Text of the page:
You probably have somewhere in the range of one to one million questions related to the latest federal tax legislation, what it means for you personally, what it means for your business, and what it means for your employees. We covered a lot of the high-level changes in our 2018 Small Business Tax To-Do List, so be sure to give this 10 minute guide a read if you haven’t already.
But as we’ve been talking about it further here at SurePayroll, and hearing from all of you with your questions, we realized there’s more to discuss, and one particular aspect that seems to keep coming up for employers and their employees: Form W-4, Employee’s Withholding Allowance Certificate.
So we’ve pulled together four frequently asked questions about Form W-4.
What is Form W-4?
Form W-4 records the correct withholding allowances for an employee when filing their federal income taxes annually. This form is completed by the employee and is the basis for taxes withheld by the employer for the employee’s federal income taxes. This form should be reviewed and updated each year, as well as during the year if there is a personal or financial situation change (things like changes to filing status from single to married).
When should employees submit Form W-4?
You should have each employee complete form W-4 when they are hired, and review and submit a new Form W-4 each December as their withholding allowances are likely to see shifts annually. It is particularly important that any employee claiming exemption from withholding file a new Form W-4 by February 15th of the year for which they are claiming exemption.
What if an employee doesn’t complete or update Form W-4?
While you should require Form W-4 as part of your onboarding process, and include a reminder to update the form as part of your business’ year-end processes, there may be cases where you do not have a completed W-4 on file for an employee, or never received an updated W-4 despite a noted change in status. In those instances, the responsibility of the employer is clear in the eyes of the IRS: employers must withhold tax based on the last valid Form W-4 for the employee that doesn't claim exemption from withholding or, if one doesn't exist, as if he or she is single with zero withholding allowances.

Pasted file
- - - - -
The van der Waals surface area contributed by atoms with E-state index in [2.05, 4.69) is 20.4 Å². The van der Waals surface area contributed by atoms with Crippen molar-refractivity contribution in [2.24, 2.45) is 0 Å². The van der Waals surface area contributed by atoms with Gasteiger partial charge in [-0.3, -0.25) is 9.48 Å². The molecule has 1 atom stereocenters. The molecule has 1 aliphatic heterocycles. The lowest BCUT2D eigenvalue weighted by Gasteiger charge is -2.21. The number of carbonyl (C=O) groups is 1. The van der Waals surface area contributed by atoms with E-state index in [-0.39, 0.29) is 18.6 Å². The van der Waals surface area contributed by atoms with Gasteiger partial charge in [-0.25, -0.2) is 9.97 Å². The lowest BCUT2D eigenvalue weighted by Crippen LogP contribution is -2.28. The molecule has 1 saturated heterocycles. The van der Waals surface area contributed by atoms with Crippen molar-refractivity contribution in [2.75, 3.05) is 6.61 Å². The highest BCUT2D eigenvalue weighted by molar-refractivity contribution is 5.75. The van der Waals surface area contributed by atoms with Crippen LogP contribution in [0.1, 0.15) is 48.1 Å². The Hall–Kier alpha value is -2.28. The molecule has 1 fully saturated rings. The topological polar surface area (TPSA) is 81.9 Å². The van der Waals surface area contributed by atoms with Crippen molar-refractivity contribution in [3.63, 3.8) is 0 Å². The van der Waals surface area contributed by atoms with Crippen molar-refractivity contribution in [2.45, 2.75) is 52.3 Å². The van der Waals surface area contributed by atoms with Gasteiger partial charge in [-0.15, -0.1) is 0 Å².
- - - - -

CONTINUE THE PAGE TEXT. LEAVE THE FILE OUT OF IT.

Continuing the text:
Bottom line: who is responsible?
When it comes to proper tax withholding and filing, both the employee and the employer bear a level of responsibility. It is the employee’s responsibility to provide a correct and updated Form W-4 annually, or as their circumstances change, and it is the employee’s responsibility to review their paystub to ensure that the correct taxes are being deducted based on their withholding allowances. Even if there is an instance of employer miscalculation of federal income taxes for an employee’s payroll, it is still the ultimate responsibility of the employee to pay the taxes they owe.
From an employer perspective, it is the employer’s responsibility to properly withhold and file federal income taxes for their employees based on the Employee Withholding Allowance Certificate on file—and if there is not a certificate on file, to file taxes as if the employee had zero withholding allowances.
As you can see, the clearest approach to properly calculating and filing taxes for your employees is to have them complete and annually update Form W-4—this way you have their withholding allowances documented for the tax year and there is no confusion about what is being withheld.
Note: The IRS will be modifying the W-4 to account for the changes in withholding mandated by the tax reform law. The new W-4 is expected to be released in February.
For what to review on Form W-2, as well as additional details on new tax rates, income brackets, and standard deductions, download our 2018 Small Business Tax To-Do List.
If you’re concerned about updating your payroll processing to account for these tax changes, a payroll service like SurePayroll can help. Request a quote today.
This website contains articles posted for informational and educational value. SurePayroll is not responsible for information contained within any of these materials. Any opinions expressed within materials are not necessarily the opinion of, or supported by, SurePayroll. The information in these materials should not be considered legal or accounting advice, and it should not substitute for legal, accounting, and other professional advice where the facts and circumstances warrant. If you require legal or accounting advice or need other professional assistance, you should always consult your licensed attorney, accountant or other tax professional to discuss your particular facts, circumstances and business needs.